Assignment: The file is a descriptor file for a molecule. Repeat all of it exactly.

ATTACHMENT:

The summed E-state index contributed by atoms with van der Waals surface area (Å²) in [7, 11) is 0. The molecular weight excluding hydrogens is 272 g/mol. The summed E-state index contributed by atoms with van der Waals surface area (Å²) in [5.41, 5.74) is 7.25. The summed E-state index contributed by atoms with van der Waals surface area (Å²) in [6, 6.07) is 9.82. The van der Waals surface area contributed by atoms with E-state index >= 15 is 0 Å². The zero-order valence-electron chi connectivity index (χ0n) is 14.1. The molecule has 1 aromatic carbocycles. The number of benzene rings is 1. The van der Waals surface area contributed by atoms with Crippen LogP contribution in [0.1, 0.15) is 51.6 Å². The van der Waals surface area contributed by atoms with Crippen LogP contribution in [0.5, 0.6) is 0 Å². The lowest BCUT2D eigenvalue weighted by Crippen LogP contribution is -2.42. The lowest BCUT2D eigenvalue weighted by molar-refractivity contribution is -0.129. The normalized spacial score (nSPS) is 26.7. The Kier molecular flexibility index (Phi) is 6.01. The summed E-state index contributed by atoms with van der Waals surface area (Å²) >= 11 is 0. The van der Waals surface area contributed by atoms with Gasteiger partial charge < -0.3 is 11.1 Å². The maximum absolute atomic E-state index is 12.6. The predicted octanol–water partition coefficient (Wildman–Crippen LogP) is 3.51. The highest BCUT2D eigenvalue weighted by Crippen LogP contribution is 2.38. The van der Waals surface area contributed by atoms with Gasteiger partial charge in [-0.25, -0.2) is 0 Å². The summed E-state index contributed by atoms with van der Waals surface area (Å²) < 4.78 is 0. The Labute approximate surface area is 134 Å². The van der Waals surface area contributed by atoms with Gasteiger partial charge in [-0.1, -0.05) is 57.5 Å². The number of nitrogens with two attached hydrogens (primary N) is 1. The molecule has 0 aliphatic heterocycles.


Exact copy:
The summed E-state index contributed by atoms with van der Waals surface area (Å²) in [7, 11) is 0. The molecular weight excluding hydrogens is 272 g/mol. The summed E-state index contributed by atoms with van der Waals surface area (Å²) in [5.41, 5.74) is 7.25. The summed E-state index contributed by atoms with van der Waals surface area (Å²) in [6, 6.07) is 9.82. The van der Waals surface area contributed by atoms with E-state index >= 15 is 0 Å². The zero-order valence-electron chi connectivity index (χ0n) is 14.1. The molecule has 1 aromatic carbocycles. The number of benzene rings is 1. The van der Waals surface area contributed by atoms with Crippen LogP contribution in [0.1, 0.15) is 51.6 Å². The van der Waals surface area contributed by atoms with Crippen LogP contribution in [0.5, 0.6) is 0 Å². The lowest BCUT2D eigenvalue weighted by Crippen LogP contribution is -2.42. The lowest BCUT2D eigenvalue weighted by molar-refractivity contribution is -0.129. The normalized spacial score (nSPS) is 26.7. The Kier molecular flexibility index (Phi) is 6.01. The summed E-state index contributed by atoms with van der Waals surface area (Å²) >= 11 is 0. The van der Waals surface area contributed by atoms with Gasteiger partial charge < -0.3 is 11.1 Å². The maximum absolute atomic E-state index is 12.6. The predicted octanol–water partition coefficient (Wildman–Crippen LogP) is 3.51. The highest BCUT2D eigenvalue weighted by Crippen LogP contribution is 2.38. The van der Waals surface area contributed by atoms with Gasteiger partial charge in [-0.25, -0.2) is 0 Å². The summed E-state index contributed by atoms with van der Waals surface area (Å²) < 4.78 is 0. The Labute approximate surface area is 134 Å². The van der Waals surface area contributed by atoms with Gasteiger partial charge in [-0.1, -0.05) is 57.5 Å². The number of nitrogens with two attached hydrogens (primary N) is 1. The molecule has 0 aliphatic heterocycles.